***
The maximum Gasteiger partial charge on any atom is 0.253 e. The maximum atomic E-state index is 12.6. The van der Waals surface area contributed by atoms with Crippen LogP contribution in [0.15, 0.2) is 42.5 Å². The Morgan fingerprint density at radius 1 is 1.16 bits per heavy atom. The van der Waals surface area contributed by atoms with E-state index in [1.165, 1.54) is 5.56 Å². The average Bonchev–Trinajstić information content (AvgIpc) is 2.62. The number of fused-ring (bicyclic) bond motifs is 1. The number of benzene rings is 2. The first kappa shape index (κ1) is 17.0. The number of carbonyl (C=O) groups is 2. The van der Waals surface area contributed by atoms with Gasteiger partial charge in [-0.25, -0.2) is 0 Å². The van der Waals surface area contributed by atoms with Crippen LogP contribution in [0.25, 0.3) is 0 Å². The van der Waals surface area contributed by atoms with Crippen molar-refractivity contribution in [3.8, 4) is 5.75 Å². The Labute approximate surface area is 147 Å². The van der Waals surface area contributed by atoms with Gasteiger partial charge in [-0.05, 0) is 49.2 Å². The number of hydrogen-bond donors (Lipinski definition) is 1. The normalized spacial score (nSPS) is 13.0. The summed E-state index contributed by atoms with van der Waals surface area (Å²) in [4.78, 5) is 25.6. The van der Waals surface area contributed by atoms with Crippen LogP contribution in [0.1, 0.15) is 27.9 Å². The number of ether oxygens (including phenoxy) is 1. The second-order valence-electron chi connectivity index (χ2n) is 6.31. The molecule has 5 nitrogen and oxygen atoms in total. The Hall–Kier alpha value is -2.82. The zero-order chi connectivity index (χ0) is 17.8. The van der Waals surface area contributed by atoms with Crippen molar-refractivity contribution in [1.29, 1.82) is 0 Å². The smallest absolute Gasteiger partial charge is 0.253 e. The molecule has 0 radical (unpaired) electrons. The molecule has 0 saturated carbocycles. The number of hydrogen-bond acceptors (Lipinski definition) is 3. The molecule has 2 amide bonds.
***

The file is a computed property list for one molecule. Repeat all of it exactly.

The maximum Gasteiger partial charge on any atom is 0.253 e. The maximum atomic E-state index is 12.6. The van der Waals surface area contributed by atoms with Crippen LogP contribution in [0.15, 0.2) is 42.5 Å². The Morgan fingerprint density at radius 1 is 1.16 bits per heavy atom. The van der Waals surface area contributed by atoms with E-state index in [1.165, 1.54) is 5.56 Å². The average Bonchev–Trinajstić information content (AvgIpc) is 2.62. The number of fused-ring (bicyclic) bond motifs is 1. The number of benzene rings is 2. The first kappa shape index (κ1) is 17.0. The number of carbonyl (C=O) groups is 2. The van der Waals surface area contributed by atoms with Gasteiger partial charge in [-0.25, -0.2) is 0 Å². The van der Waals surface area contributed by atoms with Crippen LogP contribution in [0.25, 0.3) is 0 Å². The van der Waals surface area contributed by atoms with Crippen molar-refractivity contribution in [3.8, 4) is 5.75 Å². The Labute approximate surface area is 147 Å². The van der Waals surface area contributed by atoms with Gasteiger partial charge in [-0.05, 0) is 49.2 Å². The number of hydrogen-bond donors (Lipinski definition) is 1. The normalized spacial score (nSPS) is 13.0. The summed E-state index contributed by atoms with van der Waals surface area (Å²) in [4.78, 5) is 25.6. The van der Waals surface area contributed by atoms with Crippen LogP contribution in [0.1, 0.15) is 27.9 Å². The number of ether oxygens (including phenoxy) is 1. The second-order valence-electron chi connectivity index (χ2n) is 6.31. The molecule has 5 nitrogen and oxygen atoms in total. The Hall–Kier alpha value is -2.82. The zero-order chi connectivity index (χ0) is 17.8. The van der Waals surface area contributed by atoms with Crippen molar-refractivity contribution in [1.29, 1.82) is 0 Å². The smallest absolute Gasteiger partial charge is 0.253 e. The molecule has 0 radical (unpaired) electrons. The molecule has 0 saturated carbocycles. The number of hydrogen-bond acceptors (Lipinski definition) is 3. The molecule has 2 amide bonds.